With the upcoming event The Shamanic Lands fast approaching and as the organiser of that it seems appropriate to take some time out to establish what we mean by The Shamanic Lands and where we believe they are or indeed what they are.

Shamanism has seen another explosion of interest in recent years as a new wave of energy sweeps through the collective psyche. Michael Harner’s seminal book ‘The Way Of The Shaman” broke new ground when it was first released and brought together many re-occurring ideas that he had seen in different forms of Shamanism the world over. This gave rise to the first wave of neo-shamanism or post-indigenous shamanism that swept through the West and inspired many a person to go out and seek the ancient knowledge of indigenous cultures from as far flung a destination as Mongolia right down to South America, and taking in animistic based cultures such as the First Nations people of North America and the Original people of Australia.
The seeking of ancient knowledge over these last 20-30 years has brought about the sharing of much wisdom and practices from these peoples and has enriched our own experience of the sacred in the West.

This has been a beautiful experience for all concerned and indeed has affected the collective consciousness in many ways. However as a young seeker on the path it has also given rise to an idea within myself namely ‘Why is it that so many people feel compelled to travel to exotic far off lands in search of a mystical and profound experience when we have the same energy and magic in our own environment?”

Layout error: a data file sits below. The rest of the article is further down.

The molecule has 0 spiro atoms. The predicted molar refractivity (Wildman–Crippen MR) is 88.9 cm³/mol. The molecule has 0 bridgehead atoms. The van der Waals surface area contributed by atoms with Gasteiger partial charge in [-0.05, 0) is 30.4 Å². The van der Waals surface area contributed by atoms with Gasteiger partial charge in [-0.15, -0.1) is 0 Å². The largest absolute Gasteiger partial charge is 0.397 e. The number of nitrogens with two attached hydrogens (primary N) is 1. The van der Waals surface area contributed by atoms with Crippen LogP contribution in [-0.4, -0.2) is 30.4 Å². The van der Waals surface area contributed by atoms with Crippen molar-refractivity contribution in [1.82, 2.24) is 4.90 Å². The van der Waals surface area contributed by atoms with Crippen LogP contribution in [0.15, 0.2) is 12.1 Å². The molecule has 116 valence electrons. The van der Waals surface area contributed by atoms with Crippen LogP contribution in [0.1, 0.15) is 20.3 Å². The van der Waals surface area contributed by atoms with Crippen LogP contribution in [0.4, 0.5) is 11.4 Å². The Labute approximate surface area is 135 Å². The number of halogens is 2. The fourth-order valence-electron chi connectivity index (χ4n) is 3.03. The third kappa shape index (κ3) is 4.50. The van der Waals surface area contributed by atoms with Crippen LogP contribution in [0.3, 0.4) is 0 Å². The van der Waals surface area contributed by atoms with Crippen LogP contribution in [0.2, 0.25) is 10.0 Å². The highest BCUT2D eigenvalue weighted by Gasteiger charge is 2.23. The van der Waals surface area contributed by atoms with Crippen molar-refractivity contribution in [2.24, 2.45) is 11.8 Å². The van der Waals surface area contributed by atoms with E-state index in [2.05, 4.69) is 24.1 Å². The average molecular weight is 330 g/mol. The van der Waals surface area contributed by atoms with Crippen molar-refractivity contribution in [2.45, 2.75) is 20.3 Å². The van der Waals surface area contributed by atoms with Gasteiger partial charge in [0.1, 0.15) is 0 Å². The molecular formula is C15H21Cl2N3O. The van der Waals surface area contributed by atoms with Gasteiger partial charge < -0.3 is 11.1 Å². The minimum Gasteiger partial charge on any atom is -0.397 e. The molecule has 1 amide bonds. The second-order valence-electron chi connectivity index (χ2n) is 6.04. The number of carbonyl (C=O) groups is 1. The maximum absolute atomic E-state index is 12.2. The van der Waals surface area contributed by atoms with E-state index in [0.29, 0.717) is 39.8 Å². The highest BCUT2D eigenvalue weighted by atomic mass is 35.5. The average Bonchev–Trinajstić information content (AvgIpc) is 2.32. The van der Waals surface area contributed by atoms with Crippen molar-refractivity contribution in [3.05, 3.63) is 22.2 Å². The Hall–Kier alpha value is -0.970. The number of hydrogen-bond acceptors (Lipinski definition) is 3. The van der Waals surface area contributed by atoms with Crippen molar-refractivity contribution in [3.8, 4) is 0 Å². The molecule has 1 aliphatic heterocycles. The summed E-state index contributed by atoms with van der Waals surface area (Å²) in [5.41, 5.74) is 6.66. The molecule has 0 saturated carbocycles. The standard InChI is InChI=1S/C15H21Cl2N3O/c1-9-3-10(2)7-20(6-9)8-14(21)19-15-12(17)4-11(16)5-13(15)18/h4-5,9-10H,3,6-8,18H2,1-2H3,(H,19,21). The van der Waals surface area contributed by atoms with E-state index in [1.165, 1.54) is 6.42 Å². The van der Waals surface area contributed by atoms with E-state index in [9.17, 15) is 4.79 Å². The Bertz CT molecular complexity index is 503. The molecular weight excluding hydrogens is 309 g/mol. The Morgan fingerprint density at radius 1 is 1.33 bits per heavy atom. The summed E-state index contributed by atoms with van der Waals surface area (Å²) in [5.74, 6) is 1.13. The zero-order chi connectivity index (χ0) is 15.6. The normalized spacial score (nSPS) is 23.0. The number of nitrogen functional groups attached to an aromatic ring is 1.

Maybe I have answered my own question right there. It is seemingly in human nature to want to explore the unknown and to travel and flood the senses with the new and exciting. As a seasoned traveller myself, and a person who spent 15 years living abroad in the Middle East, India and the Mediterranean, I can certainly attest to the appeal of those experiences.

And yet much as I loved all of that I always felt that there was something missing, that lack of the familiar– be it the language barrier, the foreign religions and their ways, or just simply the lack of a recognisable season change. More importantly though I now realise that I missed the connection to my own roots, to my own ancestry, to the land of my ancestors and to the inhabitants of those lands – the plants, the trees and animals.

In this new blog series I intend to share with you my recent journey of the last year, after myself and my wife moved back to the UK to Wales or Cymru and how this has helped shape and clarify a new energy that we feel is at work not just within ourselves but many people we meet.

To begin with though and to give some wider context to this journey I would like to focus on something incredible that I have perceived happening since we returned to these ancient and ancestral homelands.

It is my belief that we are now experiencing a new wave of shamanism reaching out and landing on these shores. These ancient shores that encircle the magical lands of Eiru, Kernow, Alba, Breton and of course Albion. The so-called Celtic lands.